Hermione is showing Ron how to levitate a feather (from Japanese translation of Harry Potter):

(Hermione recited the spell) and then, the feather left the desk and floated one or two metres above their heads.

I don't understand what ではないか is doing here. I'm used to seeing it as a rhetorical question, but I can see no place for that in this narration. In the original book it is just stated as a fact that the feather floated. There is no additional questioning nuance.

Apologies if this has already been asked, but there are so many question on ではないか and its variants that I failed to find anything obviously relevant.

  • Your questions on Harry Potter make me wish I'd bought myself Japanese copies when there was a Kinokuniya I could easy access. Sigh!
    – A.Ellett
    Commented Jan 13 at 17:57
  • But, I can't remember this story. Is there a reason to be surprised that she can levitate the feather who high? On either Harry or Hermione's part? Just seeing this portion, that's what comes to mind for me. But you know the context better than I do.
    – A.Ellett
    Commented Jan 13 at 17:58
  • 1
    This seems related: japanese.stackexchange.com/q/27590/43676
    – aguijonazo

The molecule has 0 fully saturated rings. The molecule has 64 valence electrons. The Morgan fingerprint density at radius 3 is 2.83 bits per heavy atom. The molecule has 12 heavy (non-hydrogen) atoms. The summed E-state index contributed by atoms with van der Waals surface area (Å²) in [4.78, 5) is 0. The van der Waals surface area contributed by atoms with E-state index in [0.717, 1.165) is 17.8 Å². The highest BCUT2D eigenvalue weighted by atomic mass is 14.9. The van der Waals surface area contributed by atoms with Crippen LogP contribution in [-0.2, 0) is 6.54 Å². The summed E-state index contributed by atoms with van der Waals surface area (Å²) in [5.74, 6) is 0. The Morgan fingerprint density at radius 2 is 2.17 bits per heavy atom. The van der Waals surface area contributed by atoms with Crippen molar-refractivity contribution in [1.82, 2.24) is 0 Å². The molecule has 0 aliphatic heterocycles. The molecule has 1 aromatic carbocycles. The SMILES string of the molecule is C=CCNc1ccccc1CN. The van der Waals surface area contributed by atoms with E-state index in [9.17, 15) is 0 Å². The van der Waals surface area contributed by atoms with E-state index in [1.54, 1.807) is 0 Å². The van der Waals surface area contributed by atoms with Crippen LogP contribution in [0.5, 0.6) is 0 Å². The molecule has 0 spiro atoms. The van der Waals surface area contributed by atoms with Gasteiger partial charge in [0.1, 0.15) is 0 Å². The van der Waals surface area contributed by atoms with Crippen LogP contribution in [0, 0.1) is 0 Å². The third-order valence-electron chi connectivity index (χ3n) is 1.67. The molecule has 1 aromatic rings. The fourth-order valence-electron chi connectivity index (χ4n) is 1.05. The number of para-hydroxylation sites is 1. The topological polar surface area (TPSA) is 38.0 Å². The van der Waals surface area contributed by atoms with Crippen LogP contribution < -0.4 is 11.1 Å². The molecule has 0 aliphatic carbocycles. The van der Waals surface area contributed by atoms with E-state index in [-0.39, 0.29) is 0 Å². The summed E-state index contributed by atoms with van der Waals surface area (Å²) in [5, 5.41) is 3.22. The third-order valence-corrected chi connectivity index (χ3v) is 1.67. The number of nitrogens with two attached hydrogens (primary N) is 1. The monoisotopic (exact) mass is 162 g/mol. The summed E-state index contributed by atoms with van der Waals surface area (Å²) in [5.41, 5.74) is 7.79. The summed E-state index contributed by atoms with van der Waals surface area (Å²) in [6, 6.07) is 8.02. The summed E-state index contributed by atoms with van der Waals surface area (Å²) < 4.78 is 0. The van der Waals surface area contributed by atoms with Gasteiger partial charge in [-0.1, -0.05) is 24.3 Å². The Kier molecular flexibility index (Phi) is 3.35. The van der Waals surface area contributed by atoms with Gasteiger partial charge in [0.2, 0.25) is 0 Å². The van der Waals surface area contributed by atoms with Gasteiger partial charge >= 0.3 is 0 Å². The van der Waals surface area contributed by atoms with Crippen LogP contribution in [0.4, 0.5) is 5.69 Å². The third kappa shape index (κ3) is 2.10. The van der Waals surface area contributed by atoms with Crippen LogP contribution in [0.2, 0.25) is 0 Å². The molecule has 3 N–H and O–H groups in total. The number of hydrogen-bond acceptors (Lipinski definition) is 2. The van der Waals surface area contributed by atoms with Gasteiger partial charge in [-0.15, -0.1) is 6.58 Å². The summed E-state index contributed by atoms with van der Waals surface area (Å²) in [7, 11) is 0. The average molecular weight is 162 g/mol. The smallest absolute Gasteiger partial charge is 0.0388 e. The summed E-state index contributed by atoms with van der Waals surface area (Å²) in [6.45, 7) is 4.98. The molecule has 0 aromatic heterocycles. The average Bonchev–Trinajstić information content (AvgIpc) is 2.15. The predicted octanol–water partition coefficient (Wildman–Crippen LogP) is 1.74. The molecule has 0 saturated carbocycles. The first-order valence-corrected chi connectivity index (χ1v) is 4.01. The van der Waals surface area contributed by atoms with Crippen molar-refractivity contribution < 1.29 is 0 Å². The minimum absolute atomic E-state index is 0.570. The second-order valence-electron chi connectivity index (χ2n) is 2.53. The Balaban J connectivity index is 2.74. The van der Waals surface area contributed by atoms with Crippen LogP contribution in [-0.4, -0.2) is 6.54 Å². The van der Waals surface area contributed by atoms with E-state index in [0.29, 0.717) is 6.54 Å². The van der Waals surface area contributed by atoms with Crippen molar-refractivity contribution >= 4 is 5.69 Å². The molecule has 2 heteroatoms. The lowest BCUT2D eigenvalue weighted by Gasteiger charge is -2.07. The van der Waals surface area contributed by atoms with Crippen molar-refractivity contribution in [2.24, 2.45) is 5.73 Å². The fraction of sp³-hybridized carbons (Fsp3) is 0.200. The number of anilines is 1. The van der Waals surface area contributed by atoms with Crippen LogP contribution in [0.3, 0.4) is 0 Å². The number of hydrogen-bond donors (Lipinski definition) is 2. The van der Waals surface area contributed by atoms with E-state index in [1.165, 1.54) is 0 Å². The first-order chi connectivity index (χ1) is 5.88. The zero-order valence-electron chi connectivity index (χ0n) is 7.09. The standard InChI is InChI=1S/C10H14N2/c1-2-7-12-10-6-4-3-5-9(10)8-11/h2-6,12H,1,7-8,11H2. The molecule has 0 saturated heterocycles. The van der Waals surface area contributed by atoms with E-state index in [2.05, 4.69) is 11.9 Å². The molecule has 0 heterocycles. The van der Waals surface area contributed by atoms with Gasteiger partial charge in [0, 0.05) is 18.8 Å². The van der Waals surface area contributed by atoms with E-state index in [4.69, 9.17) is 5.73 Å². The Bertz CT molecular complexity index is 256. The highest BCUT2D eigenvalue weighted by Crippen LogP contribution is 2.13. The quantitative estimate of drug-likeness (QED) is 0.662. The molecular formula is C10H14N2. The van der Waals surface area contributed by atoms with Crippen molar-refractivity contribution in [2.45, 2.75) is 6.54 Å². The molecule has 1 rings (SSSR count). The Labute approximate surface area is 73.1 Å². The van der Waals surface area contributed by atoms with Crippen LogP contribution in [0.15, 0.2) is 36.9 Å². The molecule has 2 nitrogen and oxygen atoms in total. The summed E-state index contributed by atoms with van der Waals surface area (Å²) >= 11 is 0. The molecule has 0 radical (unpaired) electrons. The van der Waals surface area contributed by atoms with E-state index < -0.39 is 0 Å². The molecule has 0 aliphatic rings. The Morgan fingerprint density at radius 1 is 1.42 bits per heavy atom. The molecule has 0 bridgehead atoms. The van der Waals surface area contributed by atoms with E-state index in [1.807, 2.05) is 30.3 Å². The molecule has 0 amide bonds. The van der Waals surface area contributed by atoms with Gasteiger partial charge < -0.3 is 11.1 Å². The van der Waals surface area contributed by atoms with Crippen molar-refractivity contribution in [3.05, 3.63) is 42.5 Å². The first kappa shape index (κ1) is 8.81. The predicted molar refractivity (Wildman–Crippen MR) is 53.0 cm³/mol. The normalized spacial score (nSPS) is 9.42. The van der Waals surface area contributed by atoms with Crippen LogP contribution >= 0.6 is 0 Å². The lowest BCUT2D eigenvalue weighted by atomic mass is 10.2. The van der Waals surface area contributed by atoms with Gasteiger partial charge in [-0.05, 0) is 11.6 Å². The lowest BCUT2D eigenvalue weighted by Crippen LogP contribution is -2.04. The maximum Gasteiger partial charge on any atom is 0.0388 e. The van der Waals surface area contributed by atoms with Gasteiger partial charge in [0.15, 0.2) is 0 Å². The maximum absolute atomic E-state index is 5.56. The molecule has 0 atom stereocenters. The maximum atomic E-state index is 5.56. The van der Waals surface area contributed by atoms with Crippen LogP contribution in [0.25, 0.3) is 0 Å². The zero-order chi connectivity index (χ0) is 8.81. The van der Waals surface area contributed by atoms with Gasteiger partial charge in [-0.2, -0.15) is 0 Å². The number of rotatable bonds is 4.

Commented Jan 14 at 1:46
  • @A.Ellett On the contrary, it's something you'd expect Hermione to be able to do with ease. But perhaps my expectation is coloured by later events, having read the books and seen the films multiple times. The link and answer do make sense though. Commented Jan 14 at 10:07

1 Answer 1


Knowing the context, I can answer this. Firstly, even in English, Harry Potter's narration is, to put it one way, quite personable and whimsical. E.g. when describing the Dursley family, they are "perfectly normal, thank you very much". I've found that, in Japanese, this is even moreso the case.

In this case, the "ではないか" is basically like saying "wouldn't you know?" I.e. "When she recited the spell, wouldn't you know, the feather rose a meter or two off the desk". Basically, it's just a more personable style of narration. Another common phrasology that's similar is adding "なんと" at the beginning of the phrase (kind of meaning "oh my" or "wouldn't you believe").

  • Thanks. That had been my guess but, I hadn't picked up on the personable style that you noticed. I thought I might have been missing something deeper. Commented Jan 14 at 10:10

You must log in to answer this question.

Not the answer you're looking for? Browse other questions tagged .